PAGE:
However, if the sort of things that people SAY happens between us and the metaphysical realm actually did, then it would stand to reason that there would be "laws of interaction" between the two realms. These laws might govern such things as what's required for us to see into the other realm, for it to affect things here, and so on. It would look quite a bit like magic actually. For example, if we had souls, then there would be specific laws governing how a soul affects the activity of the brain.

    But, in reality, all of this is a lot easier to understand when you look at the history of metaphysical thought...

    When early man was first beginning to try and answer the deep questions he had, he had no knowledge of scientific explanations, so anthropomorphized stories got made up to explain things. By the time of the early Greeks, these concepts were pretty intricately developed. But even then, it is clear when you read Plato, that they concieved of "the gods" and the afterlife as MATERIAL and PHYSICAL. When they spoke of heaven, they LITERALLY meant the thing they saw at night when they looked up. Earlier religious people all thought this as well. When they thought about their soul, they LITERALLY thought it was a physical property, like a gas or something, that allowed life for physical scientific reasons.

    It was only AFTER the scientific revolution, when alternate explanations for things started coming out, that we began to see that souls and heaven and such were innacurate hypotheses. But by that time, so much ethical, cultural, and personal attachment had been connected to these concepts that no one was ready to just give them up. So what happened was a gradual re-interpretation of old concepts in a framework that our modern scientific minds could accept. After finding out that the heavens were just a bunch of stars like our own, we invented a NEW "heaven" and said that it was in "another dimension" - a decidedly relativistic concept that would have been nonsense to early people mut makes sense to a psuedo-scientific population.

    So, while it's fun to think about such things, what we're really talking about here is Science Fiction. :)
  5. Jun 16, 2003 #4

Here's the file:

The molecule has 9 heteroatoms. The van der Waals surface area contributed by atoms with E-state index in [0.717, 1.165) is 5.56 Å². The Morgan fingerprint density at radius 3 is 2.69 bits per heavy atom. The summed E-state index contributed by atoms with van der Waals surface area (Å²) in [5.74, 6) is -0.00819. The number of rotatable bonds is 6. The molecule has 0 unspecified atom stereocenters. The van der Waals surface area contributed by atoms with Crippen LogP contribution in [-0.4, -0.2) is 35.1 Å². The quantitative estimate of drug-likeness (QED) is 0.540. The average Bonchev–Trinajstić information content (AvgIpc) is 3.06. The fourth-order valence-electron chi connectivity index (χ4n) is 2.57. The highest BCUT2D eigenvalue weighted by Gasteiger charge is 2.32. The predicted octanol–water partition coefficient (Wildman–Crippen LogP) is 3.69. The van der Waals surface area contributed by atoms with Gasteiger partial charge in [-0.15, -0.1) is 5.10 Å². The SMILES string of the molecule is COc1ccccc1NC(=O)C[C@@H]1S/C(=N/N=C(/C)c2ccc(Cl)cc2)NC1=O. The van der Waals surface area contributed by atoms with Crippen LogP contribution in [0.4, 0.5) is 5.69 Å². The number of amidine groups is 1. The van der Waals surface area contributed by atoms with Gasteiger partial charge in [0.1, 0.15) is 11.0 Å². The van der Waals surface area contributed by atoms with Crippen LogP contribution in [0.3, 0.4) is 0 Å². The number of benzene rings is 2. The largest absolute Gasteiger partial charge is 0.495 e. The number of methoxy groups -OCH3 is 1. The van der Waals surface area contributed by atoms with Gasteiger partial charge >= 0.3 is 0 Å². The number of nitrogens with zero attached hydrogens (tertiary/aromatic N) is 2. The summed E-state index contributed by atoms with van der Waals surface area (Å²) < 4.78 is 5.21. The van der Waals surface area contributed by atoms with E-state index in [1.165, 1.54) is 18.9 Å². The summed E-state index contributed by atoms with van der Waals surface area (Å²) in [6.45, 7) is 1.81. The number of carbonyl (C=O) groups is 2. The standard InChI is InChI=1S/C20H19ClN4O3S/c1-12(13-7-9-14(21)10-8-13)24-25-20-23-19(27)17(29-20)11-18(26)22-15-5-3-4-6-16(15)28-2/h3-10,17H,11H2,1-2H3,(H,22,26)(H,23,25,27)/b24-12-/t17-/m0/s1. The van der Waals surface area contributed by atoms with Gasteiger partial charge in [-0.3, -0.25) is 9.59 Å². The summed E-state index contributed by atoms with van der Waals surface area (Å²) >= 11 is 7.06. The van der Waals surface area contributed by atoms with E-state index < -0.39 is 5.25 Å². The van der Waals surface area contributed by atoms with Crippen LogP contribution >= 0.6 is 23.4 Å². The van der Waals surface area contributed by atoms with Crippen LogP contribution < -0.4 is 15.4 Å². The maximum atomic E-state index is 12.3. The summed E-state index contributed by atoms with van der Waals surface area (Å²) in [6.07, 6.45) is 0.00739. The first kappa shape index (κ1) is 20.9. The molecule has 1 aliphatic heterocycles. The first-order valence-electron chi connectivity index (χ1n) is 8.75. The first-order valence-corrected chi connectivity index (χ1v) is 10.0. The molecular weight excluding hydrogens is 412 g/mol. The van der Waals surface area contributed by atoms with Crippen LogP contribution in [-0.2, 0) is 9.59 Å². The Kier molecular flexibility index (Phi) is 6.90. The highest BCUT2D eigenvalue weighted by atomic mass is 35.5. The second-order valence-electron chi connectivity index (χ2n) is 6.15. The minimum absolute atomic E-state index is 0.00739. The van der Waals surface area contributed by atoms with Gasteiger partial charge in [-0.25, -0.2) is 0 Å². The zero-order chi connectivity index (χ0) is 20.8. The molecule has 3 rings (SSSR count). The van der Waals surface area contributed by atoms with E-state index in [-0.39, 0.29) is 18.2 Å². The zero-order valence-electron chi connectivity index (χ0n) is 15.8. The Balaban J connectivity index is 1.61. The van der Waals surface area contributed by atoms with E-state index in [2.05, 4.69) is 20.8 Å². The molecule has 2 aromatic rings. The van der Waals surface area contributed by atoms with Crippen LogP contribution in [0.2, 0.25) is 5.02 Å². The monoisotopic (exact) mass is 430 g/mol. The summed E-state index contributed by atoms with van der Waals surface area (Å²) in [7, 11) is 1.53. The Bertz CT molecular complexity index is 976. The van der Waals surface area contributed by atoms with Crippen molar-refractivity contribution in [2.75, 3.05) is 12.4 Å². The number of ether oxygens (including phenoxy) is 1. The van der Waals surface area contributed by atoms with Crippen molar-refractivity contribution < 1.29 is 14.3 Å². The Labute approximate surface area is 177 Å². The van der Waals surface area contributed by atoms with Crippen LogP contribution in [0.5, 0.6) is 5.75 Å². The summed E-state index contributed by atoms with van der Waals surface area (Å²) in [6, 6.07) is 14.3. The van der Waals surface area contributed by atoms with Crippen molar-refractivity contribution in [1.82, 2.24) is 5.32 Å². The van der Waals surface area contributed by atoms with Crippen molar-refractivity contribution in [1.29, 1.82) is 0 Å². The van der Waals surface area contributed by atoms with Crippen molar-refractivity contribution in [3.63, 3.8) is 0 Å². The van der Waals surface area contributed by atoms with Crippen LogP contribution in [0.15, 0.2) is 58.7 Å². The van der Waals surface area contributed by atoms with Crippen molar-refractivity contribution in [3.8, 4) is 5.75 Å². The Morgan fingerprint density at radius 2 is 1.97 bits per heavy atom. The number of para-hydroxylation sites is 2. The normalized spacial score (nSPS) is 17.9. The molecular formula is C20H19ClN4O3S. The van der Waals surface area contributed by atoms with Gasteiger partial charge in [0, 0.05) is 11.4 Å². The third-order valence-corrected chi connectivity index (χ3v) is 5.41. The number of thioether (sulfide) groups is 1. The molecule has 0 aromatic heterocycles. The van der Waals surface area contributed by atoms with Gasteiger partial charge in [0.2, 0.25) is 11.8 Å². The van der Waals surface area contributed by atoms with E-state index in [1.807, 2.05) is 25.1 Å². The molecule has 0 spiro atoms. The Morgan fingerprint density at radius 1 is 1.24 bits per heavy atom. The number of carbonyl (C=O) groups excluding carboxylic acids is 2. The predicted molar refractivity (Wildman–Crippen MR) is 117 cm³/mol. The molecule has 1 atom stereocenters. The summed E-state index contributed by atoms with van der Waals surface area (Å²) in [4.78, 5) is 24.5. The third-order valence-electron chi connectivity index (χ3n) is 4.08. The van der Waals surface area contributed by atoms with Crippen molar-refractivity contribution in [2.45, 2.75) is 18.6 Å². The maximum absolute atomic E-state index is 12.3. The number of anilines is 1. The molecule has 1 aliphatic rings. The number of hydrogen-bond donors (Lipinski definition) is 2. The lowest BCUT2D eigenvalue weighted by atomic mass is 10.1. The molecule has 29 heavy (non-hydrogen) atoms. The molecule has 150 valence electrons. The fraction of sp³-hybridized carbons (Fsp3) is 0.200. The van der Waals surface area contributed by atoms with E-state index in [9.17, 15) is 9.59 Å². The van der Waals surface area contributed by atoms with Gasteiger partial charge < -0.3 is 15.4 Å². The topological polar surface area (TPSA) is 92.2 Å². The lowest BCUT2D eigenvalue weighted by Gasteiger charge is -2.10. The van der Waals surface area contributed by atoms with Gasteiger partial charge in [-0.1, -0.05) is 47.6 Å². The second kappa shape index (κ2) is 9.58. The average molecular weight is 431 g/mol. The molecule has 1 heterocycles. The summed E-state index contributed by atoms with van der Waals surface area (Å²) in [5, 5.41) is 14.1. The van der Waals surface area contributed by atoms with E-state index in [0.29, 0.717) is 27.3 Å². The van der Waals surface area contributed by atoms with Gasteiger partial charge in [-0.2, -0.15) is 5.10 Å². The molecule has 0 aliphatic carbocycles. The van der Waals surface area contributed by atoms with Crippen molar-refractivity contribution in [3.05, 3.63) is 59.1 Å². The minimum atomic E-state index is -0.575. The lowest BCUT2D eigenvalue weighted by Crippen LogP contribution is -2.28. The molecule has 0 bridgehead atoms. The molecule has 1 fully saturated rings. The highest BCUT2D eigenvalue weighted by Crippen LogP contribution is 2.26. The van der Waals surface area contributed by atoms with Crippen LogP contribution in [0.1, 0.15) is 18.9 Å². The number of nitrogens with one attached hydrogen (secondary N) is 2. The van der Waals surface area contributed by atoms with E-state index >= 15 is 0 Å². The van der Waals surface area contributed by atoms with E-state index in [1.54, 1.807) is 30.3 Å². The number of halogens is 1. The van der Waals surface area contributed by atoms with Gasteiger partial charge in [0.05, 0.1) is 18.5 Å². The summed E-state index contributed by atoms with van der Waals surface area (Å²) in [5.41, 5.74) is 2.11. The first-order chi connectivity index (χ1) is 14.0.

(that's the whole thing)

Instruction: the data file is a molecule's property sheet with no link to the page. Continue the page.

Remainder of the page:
As I understand it, the metaphysical realm is tied in a correaltive sense, to our thoughts and emotions, by which there exists a "spiritual influx" into that which is natural. So how does science classify thought and emotion in relation to energy? In terms of electro-chemical processes of the brain, right? So it wouldn't be unreasonable to classify them as patterns of energy then, right? In which case this is how the metaphysical realm affects us most directly.

    Whereas how do you explain the vividness of dreams, which can become a reality unto themselves at times? Isn't this a possible indication that we have a soul, and this is a means by which we all have access to the metaphysical realm?
  6. Jun 16, 2003 #5


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    No matter the vividness of dreams, we still wake up. We know, with plenty of good evidence that the dreams come from self-stimulation of sensory parts of the brain. I don't see how this suggests a soul, or that this metaphysical realm is anything more than a word for our own illusions.
  7. Jun 16, 2003 #6
    Then how do you explain the fact that dreams are quite often triggered by something that happened earlier in the day? Or, why some dreams are pre-cognitive? Or why dreams hold deep "phsycological truths" about who we are? I don't think any of this can be disputed? Which tells me that there's something more than "physiology" going on.
  8. Jun 16, 2003 #7
    a simple, one dimensional answer would be to say no, justified by the literal definitions of the terms in question. for example:

    does not seem to be applicable to